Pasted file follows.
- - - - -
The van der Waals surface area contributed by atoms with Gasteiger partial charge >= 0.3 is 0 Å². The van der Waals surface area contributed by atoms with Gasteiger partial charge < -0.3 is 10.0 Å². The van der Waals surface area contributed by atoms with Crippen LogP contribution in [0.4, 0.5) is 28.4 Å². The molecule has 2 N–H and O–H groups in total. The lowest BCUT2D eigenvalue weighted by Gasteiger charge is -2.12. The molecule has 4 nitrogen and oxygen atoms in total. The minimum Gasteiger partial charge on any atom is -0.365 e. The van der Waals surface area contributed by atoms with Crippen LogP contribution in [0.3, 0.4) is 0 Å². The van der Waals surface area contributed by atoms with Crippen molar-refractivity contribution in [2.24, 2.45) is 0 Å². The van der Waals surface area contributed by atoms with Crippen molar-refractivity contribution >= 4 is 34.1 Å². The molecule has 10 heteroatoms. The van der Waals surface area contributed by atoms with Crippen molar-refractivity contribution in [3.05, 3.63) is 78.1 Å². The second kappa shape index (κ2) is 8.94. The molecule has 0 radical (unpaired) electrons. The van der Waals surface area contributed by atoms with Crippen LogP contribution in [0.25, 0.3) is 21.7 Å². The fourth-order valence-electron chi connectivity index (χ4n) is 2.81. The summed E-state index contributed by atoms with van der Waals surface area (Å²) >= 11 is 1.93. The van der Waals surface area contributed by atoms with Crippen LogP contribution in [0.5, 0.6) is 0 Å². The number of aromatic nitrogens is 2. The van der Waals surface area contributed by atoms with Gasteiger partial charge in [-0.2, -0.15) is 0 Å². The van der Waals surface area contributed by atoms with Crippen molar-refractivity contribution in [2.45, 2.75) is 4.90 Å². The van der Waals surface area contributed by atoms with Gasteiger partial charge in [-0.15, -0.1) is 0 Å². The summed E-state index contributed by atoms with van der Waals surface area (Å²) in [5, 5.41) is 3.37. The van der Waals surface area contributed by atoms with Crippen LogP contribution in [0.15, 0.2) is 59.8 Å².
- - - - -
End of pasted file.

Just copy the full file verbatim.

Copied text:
The van der Waals surface area contributed by atoms with Gasteiger partial charge >= 0.3 is 0 Å². The van der Waals surface area contributed by atoms with Gasteiger partial charge < -0.3 is 10.0 Å². The van der Waals surface area contributed by atoms with Crippen LogP contribution in [0.4, 0.5) is 28.4 Å². The molecule has 2 N–H and O–H groups in total. The lowest BCUT2D eigenvalue weighted by Gasteiger charge is -2.12. The molecule has 4 nitrogen and oxygen atoms in total. The minimum Gasteiger partial charge on any atom is -0.365 e. The van der Waals surface area contributed by atoms with Crippen LogP contribution in [0.3, 0.4) is 0 Å². The van der Waals surface area contributed by atoms with Crippen molar-refractivity contribution in [2.24, 2.45) is 0 Å². The van der Waals surface area contributed by atoms with Crippen molar-refractivity contribution >= 4 is 34.1 Å². The molecule has 10 heteroatoms. The van der Waals surface area contributed by atoms with Crippen molar-refractivity contribution in [3.05, 3.63) is 78.1 Å². The second kappa shape index (κ2) is 8.94. The molecule has 0 radical (unpaired) electrons. The van der Waals surface area contributed by atoms with Crippen LogP contribution in [0.25, 0.3) is 21.7 Å². The fourth-order valence-electron chi connectivity index (χ4n) is 2.81. The summed E-state index contributed by atoms with van der Waals surface area (Å²) >= 11 is 1.93. The van der Waals surface area contributed by atoms with Crippen LogP contribution in [0.5, 0.6) is 0 Å². The number of aromatic nitrogens is 2. The van der Waals surface area contributed by atoms with Gasteiger partial charge in [-0.2, -0.15) is 0 Å². The van der Waals surface area contributed by atoms with Crippen molar-refractivity contribution in [2.45, 2.75) is 4.90 Å². The van der Waals surface area contributed by atoms with Gasteiger partial charge in [-0.15, -0.1) is 0 Å². The summed E-state index contributed by atoms with van der Waals surface area (Å²) in [5, 5.41) is 3.37. The van der Waals surface area contributed by atoms with Crippen LogP contribution in [0.15, 0.2) is 59.8 Å².